The whole strike philosophy that the Unions have has never made a great deal of sense to me. Strikes always occur when the economy is at its lowest and business decisions have to be made that sometimes are not always favoured by the employees. But by going on strike I don’t quite know what is achieved apart from harming the business itself.
Take the Royal Mail for instance who are at the moment in talks with the CWU (Communication Workers Union) trying to come to an agreement to avert the national UK postal strikes due to take place tomorrow and Friday. I’m not sure if some of the workforce understand the severity of their action and probably just treat it as a free day off … like when heavy snow hits and you can’t get to work.
Strikes may have worked many years ago, but in today’s economy things move too fast, with lots of alternatives. Businesses like the Royal Mail are not the only option to get letters and packages distributed, and this is where the competition strides in.
It was only last week that it was announced that the Royal Mail had lost a crucial contract with their second largest customer, Amazon, due to the threats of strike action leading up to their busiest time. Today it has been announced that the Scottish government have given TNT an £8million contract for their 2nd class deliveries which used to be with the Royal Mail. There are also many smaller businesses switching their mail supplier, most out of necessity but some out of sheer frustration of being held at ransom by the postal workers.
I have a very hard line approach to strikers, especially when there are lots of capable people being made redundant. The postal workers should be quite pleased that they have a job at the moment and should be doing all they can to keep their jobs and help the company succeed. It was only earlier on today that we were discussing the ongoing strike in Leeds where the dustbin men (or Recycling Operatives if that’s the politically correct name for them) have been on strike for 7 weeks … can you imagine the problem with only limited collections by private firms. My answer would be to tell them to get back to work or be sacked. I’m sure there are plenty of unskilled / semi-skilled people who wouldn’t mind £19,000 to empty some wheelie bins.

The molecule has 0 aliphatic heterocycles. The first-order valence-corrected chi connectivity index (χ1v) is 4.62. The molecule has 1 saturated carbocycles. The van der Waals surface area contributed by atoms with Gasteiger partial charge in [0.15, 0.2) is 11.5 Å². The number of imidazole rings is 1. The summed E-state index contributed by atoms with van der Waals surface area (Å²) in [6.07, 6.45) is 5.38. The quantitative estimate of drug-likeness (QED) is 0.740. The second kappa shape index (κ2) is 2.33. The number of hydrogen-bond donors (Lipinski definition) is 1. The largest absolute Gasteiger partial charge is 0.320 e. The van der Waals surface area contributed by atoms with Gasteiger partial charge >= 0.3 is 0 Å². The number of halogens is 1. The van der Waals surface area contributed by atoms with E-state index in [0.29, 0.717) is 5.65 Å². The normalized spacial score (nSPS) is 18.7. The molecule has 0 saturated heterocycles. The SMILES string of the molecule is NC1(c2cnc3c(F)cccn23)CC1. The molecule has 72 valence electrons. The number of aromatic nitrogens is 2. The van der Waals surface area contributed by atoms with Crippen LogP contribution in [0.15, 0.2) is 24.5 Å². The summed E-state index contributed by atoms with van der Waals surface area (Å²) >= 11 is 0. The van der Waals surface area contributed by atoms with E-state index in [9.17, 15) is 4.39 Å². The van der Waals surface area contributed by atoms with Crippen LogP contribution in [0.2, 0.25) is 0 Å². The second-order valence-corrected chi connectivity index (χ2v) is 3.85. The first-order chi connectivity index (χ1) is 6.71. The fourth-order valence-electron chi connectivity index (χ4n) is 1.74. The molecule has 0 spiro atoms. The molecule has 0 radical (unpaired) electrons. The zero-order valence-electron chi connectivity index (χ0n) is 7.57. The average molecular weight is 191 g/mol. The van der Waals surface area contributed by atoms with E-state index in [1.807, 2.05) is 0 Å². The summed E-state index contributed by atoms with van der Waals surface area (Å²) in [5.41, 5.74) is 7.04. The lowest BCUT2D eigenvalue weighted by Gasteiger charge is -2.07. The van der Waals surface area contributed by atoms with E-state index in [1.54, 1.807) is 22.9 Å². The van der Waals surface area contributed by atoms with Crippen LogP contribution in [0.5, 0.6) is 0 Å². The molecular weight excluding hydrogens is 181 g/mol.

Anyway the real problem that the Royal Mail has is that one of the reason for the strikes were the potential job losses that may occur once Royal Mail bring in some modernisation to improve the efficiency and reduce overheads. But they really are too late. Most of their competitors and new entrants into the delivery market have already got modern equipment which means that they can offer a lower cost on big contracts so the Royal Mail will continue to lose out. The most valuable thing for a company that is being lost, is the trust and the levels of customer service.
It is relatively easy to switch provider these days and more companies are offering paperless statements or email invoicing which is reducing the level of post being sent each day. The biggest downfall for the post office was probably the acceptance by business and individuals of email as a way to communicating rather than snail mail.
Photography by Swanksalot